Wait… Dog training without a dog? How does that work? Sometimes in training, the best thing you can do for your dog is to practice without him. Read on for the how and the why!
Good dog training starts with having a very clear mental picture of what you want your dog to do, plus a very clear mental picture of what you are going to do to elicit that behavior from your dog. Practicing the techniques you will use will help you be as clear as possible in communicating with your dog. Without clarity, a dog can quickly become confused and may even stop responding. The following procedure can lead to the clarity and consistency in communication that will help bring training success.
Gather the equipment. Clicker and food rewards are essential, as well the equipment for whatever training exercise you have decided to work on. For example, you may need a target stick, retrieve items, a head halter or front clip harness, or your dog’s settle mat. Additionally, if you use a device such as a cane or a walker, decide if you want to use it in this particular training session. (Your instructor can help you with options regarding assistive devices.)
Also consider where you want to keep the food rewards. A bowl nearby, a treat bag at your waist, or in your pocket are all possibilities.
What exercise are you going to be practicing? What step of that exercise? What is the criterion (i.e. the clickable moment) you’re aiming for? What does the human need to do? Consult your Savvy Canines instructional handouts if you need to review the steps of a particular exercise. Be able to state in one clear sentence what your goal is: “In this session I want my dog to…”
Put Buddy into another room with a chewy toy or a stuffed Kong. Now go back to where you’ve assembled the “stuff” and run through the motions of the exercise you want to work on. Do this a number of times until it becomes automatic. Imagine your dog with you and picture what you will be clicking. Remember that the click is like a “snapshot” of the exact behavior you want.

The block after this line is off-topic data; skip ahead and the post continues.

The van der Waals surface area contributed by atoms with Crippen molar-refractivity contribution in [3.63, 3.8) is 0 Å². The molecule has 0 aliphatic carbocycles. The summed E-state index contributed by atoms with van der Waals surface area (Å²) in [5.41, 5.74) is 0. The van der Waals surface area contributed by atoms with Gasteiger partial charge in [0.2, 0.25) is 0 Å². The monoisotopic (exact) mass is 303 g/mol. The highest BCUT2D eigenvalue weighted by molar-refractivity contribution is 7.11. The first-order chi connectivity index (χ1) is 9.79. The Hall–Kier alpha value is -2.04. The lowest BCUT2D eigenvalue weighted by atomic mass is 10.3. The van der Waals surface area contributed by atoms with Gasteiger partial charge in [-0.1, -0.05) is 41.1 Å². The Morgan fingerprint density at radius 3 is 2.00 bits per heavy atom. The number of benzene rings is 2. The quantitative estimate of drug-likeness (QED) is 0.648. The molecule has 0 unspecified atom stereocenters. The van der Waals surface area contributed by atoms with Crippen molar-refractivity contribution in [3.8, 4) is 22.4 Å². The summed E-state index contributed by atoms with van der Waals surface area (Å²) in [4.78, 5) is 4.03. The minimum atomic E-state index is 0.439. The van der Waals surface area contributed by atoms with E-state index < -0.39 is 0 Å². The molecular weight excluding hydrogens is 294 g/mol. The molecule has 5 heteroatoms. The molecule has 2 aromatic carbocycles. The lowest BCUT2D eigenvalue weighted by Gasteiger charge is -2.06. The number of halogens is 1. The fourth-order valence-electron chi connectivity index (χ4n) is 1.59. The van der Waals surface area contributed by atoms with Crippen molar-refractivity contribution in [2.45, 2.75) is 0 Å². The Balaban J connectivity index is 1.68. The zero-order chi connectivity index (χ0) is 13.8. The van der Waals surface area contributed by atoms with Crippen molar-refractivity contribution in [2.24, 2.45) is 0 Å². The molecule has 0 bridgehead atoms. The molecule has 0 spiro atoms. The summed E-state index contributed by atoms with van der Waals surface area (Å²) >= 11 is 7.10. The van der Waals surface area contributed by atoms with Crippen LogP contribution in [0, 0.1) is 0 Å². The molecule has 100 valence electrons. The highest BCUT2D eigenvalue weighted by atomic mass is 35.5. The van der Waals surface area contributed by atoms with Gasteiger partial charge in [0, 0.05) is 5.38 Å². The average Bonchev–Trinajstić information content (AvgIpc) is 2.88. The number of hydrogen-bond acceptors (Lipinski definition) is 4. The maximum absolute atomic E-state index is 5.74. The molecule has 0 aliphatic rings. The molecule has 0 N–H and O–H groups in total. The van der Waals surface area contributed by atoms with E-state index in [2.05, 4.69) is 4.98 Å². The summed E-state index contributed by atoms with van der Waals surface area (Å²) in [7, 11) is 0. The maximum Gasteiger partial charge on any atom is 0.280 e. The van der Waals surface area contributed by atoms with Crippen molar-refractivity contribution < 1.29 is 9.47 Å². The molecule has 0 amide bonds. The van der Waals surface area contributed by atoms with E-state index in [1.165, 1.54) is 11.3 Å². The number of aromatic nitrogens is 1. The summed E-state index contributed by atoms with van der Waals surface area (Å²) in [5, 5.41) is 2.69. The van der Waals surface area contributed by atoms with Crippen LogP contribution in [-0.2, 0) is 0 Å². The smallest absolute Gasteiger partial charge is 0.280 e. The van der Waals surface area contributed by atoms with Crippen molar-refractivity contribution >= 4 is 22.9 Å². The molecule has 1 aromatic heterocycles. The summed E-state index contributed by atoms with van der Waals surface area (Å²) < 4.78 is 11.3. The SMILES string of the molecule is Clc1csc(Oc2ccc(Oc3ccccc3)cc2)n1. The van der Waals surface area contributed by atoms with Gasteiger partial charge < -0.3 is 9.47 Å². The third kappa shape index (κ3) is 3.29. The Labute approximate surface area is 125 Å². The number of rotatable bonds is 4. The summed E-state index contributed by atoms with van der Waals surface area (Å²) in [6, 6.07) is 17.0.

Let’s say you are working on the targeting exercise, and want your dog to learn to move a short distance to touch a target stick. You’ve decided to use a bait bag attached to your waist for this session.
The Stuff: clicker, food rewards, bait bag, target stick
The Brain: “In this session I want my dog to be able to take three steps to touch the end of the target stick.” (The one clear sentence.) In order to accomplish this, I will use the following criteria: I will click my dog first for just touching the stick; then for reaching out his nose for the stick; then for reaching a little farther for the stick; then for taking one step to the stick; then two steps, then three steps. I want him to be successful at least four out of five times before moving on to the next criterion. I need to click the instant his nose touches the stick.
The Practice: With Buddy in another room, practice holding the target stick as indicated on the handout or as your instructor has suggested, and imagine Buddy touching the stick in the steps you’ve outlined. Actually picture Buddy touching the stick, and click and pretend to deliver a treat. Practice this until the motions you need to do feel comfortable.
Putting It All Together
Now bring Buddy back into the picture and go through your planned steps. There may very well be unexpected things that occur in the training session, but with the baseline of a clear picture in your head, plus the no-dog practice you’ve put in, you will be able to problem-solve effectively.
This type of practice doesn’t take as much time as it might seem. In summary, ask yourself two main questions: Exactly what do I want my dog to do in this training session, and exactly what am I going to do to maximize the chances of that happening? Then decide if a little no-dog practice is in order.